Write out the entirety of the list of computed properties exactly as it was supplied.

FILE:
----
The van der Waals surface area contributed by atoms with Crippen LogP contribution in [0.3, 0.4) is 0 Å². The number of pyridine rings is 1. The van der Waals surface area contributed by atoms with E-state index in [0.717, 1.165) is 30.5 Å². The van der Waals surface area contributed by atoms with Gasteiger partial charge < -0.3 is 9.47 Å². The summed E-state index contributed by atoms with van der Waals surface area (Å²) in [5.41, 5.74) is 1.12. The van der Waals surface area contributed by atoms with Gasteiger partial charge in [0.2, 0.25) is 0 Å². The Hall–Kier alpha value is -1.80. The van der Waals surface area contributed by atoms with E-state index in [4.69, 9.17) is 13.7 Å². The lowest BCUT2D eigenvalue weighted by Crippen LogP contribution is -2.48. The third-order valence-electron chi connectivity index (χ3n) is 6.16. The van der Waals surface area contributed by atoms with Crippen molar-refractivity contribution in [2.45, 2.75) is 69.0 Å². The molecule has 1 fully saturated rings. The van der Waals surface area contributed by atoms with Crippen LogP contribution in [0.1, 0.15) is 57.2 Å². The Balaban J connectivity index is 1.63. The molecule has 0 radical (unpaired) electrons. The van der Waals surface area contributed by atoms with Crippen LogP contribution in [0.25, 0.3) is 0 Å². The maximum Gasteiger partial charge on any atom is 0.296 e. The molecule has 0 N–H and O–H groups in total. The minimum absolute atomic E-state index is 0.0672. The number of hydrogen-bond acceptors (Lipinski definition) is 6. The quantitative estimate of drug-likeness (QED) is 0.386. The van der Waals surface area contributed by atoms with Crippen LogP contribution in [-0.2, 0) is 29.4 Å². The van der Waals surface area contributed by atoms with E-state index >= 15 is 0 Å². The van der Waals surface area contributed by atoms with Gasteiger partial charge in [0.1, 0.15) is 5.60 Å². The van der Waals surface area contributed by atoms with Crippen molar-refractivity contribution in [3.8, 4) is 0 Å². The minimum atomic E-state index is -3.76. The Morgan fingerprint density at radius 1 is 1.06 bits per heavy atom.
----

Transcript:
The van der Waals surface area contributed by atoms with Crippen LogP contribution in [0.3, 0.4) is 0 Å². The number of pyridine rings is 1. The van der Waals surface area contributed by atoms with E-state index in [0.717, 1.165) is 30.5 Å². The van der Waals surface area contributed by atoms with Gasteiger partial charge < -0.3 is 9.47 Å². The summed E-state index contributed by atoms with van der Waals surface area (Å²) in [5.41, 5.74) is 1.12. The van der Waals surface area contributed by atoms with Gasteiger partial charge in [0.2, 0.25) is 0 Å². The Hall–Kier alpha value is -1.80. The van der Waals surface area contributed by atoms with E-state index in [4.69, 9.17) is 13.7 Å². The lowest BCUT2D eigenvalue weighted by Crippen LogP contribution is -2.48. The third-order valence-electron chi connectivity index (χ3n) is 6.16. The van der Waals surface area contributed by atoms with Crippen molar-refractivity contribution in [2.45, 2.75) is 69.0 Å². The molecule has 1 fully saturated rings. The van der Waals surface area contributed by atoms with Crippen LogP contribution in [0.1, 0.15) is 57.2 Å². The Balaban J connectivity index is 1.63. The molecule has 0 radical (unpaired) electrons. The van der Waals surface area contributed by atoms with Crippen LogP contribution in [0.25, 0.3) is 0 Å². The maximum Gasteiger partial charge on any atom is 0.296 e. The molecule has 0 N–H and O–H groups in total. The minimum absolute atomic E-state index is 0.0672. The number of hydrogen-bond acceptors (Lipinski definition) is 6. The quantitative estimate of drug-likeness (QED) is 0.386. The van der Waals surface area contributed by atoms with Crippen LogP contribution in [-0.2, 0) is 29.4 Å². The van der Waals surface area contributed by atoms with E-state index >= 15 is 0 Å². The van der Waals surface area contributed by atoms with Gasteiger partial charge in [0.1, 0.15) is 5.60 Å². The van der Waals surface area contributed by atoms with Crippen molar-refractivity contribution in [3.8, 4) is 0 Å². The minimum atomic E-state index is -3.76. The Morgan fingerprint density at radius 1 is 1.06 bits per heavy atom.